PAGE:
On The Up and Up
Last month the Dow Jones did something it hasn't done in a very long time—it closed over the 13,000 mark. This benchmark has not been reached since the market crash in May 2008. This is great news. Not only does it signal (at least by the Wall Street numbers game) that at long last we are in economic recovery, it also creates a perception that our fiscal house is getting itself in order and America can start spending again.
Our industry has been suffering from a sort of Stockholm Syndrome, having gotten used to budget constraints and how-low-can-you-go price points for what some end-buyers deem as discretionary purchases. It's exciting news that this pricing prison might be coming to an end.
While hitting the 13,000 mark may not be a complete signal of economic relief, I'm not alone in extrapolating a positive spin from the Dow's recent achievement. A New York Times article titled "Marketing Budgets Rise for Some Giants" supported my notion as well. The article noted a bullish attitude is emerging on Madison Avenue and "that outlook is starting to brighten further as some of the biggest spenders reveal plans to open their wallets even wider than had been expected." If companies like Coca-Cola are beginning to increase their marketing spend then that is a sure signal to those smaller brands that the time is right to get creative with their campaigns once again.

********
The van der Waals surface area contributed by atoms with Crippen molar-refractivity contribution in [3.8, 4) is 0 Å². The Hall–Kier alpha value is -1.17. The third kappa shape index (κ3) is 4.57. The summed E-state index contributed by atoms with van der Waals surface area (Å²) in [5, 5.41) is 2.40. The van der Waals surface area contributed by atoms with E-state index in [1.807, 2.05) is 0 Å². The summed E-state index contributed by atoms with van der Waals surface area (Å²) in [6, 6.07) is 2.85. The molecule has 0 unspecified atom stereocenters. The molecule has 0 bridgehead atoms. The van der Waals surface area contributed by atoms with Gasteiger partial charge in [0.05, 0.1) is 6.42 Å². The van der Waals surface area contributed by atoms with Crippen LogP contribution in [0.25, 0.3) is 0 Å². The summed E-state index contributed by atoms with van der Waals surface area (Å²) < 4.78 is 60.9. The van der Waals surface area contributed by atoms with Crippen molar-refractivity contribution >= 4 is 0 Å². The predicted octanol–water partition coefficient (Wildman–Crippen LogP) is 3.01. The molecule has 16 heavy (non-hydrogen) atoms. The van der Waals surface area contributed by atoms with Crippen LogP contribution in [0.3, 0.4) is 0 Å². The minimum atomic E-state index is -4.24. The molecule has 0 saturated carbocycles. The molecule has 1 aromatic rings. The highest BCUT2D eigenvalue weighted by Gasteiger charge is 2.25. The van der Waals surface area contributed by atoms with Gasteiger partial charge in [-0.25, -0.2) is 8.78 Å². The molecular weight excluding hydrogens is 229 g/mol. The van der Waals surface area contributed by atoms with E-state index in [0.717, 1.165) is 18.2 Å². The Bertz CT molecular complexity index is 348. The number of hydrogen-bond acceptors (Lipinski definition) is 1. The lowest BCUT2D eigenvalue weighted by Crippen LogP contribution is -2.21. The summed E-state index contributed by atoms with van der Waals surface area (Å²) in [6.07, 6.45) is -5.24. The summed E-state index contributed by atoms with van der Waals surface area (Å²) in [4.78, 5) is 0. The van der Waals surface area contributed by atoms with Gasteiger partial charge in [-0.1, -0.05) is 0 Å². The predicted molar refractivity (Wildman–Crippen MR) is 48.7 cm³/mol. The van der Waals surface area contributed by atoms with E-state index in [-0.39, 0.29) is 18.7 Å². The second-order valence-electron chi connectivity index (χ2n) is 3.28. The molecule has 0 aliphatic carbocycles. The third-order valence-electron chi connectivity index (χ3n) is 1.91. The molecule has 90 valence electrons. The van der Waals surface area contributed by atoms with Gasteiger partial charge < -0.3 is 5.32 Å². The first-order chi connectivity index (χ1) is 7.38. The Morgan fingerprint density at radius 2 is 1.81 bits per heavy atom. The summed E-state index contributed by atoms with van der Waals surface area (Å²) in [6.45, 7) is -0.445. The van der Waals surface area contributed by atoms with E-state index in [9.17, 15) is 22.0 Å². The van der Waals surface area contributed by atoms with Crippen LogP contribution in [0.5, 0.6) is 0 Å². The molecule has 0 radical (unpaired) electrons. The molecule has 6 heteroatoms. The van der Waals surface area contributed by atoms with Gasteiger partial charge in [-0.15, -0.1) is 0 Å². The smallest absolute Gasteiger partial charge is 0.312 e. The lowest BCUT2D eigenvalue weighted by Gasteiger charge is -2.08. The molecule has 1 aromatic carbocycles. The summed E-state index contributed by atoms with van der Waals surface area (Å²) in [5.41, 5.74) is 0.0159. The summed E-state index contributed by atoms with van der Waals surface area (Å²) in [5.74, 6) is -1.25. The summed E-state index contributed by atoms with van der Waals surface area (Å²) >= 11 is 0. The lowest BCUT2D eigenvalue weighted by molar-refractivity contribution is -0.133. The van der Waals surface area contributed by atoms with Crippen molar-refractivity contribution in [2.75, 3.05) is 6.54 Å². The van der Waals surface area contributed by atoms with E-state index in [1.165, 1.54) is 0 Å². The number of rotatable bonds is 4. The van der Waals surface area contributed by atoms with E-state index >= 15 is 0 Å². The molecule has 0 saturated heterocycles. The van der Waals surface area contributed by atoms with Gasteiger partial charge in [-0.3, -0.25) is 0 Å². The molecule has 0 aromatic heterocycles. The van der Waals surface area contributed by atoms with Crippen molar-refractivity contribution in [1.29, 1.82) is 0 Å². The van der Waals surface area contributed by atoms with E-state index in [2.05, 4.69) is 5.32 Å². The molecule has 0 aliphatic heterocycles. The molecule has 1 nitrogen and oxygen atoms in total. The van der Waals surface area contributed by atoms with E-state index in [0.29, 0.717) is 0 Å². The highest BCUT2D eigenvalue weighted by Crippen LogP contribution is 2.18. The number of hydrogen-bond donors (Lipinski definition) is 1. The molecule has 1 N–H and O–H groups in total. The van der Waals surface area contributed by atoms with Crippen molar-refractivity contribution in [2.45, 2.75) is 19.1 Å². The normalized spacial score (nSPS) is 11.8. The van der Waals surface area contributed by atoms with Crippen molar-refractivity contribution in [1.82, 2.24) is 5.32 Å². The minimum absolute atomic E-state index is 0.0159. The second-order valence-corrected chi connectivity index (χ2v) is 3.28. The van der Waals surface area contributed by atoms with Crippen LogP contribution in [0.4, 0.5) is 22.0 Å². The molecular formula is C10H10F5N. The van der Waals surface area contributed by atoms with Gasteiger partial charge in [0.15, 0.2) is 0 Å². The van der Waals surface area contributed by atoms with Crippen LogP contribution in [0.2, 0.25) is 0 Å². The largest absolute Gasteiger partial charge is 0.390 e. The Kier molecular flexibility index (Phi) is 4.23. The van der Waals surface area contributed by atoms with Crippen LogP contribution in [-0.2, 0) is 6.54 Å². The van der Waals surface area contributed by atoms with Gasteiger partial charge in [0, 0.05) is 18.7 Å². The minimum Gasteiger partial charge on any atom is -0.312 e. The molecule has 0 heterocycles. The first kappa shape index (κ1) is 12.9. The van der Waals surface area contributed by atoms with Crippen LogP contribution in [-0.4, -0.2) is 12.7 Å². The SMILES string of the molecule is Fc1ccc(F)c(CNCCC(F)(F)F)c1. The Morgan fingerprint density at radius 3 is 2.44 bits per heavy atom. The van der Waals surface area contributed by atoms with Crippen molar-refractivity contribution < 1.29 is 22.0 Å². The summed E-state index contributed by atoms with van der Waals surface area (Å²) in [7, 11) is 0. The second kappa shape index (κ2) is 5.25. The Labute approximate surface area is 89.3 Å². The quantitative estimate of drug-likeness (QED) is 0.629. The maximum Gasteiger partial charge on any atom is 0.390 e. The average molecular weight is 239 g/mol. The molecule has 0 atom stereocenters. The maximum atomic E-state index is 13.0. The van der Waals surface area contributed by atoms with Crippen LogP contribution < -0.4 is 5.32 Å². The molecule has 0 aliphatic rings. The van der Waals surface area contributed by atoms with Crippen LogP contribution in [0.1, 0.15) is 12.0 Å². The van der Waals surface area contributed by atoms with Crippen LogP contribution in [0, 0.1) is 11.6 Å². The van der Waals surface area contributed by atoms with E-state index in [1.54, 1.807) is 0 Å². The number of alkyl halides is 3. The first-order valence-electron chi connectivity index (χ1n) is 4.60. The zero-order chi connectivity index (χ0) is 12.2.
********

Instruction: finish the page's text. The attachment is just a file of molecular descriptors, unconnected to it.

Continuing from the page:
So I say kudos to the Dow for reaching a long-awaited benchmark. We have come quite a distance since the crash of 2008, and the market's unbelievable low of 6,547 just three years ago in March of 2009. With those lows now in the past, and many still suffering from a sort of recessionary post-traumatic stress disorder, there is still time to take advantage of those hidden opportunities. The brave will strike while the iron is still hot. If you haven't set any lofty goals for 2012/2013, ask yourself: what are you waiting for?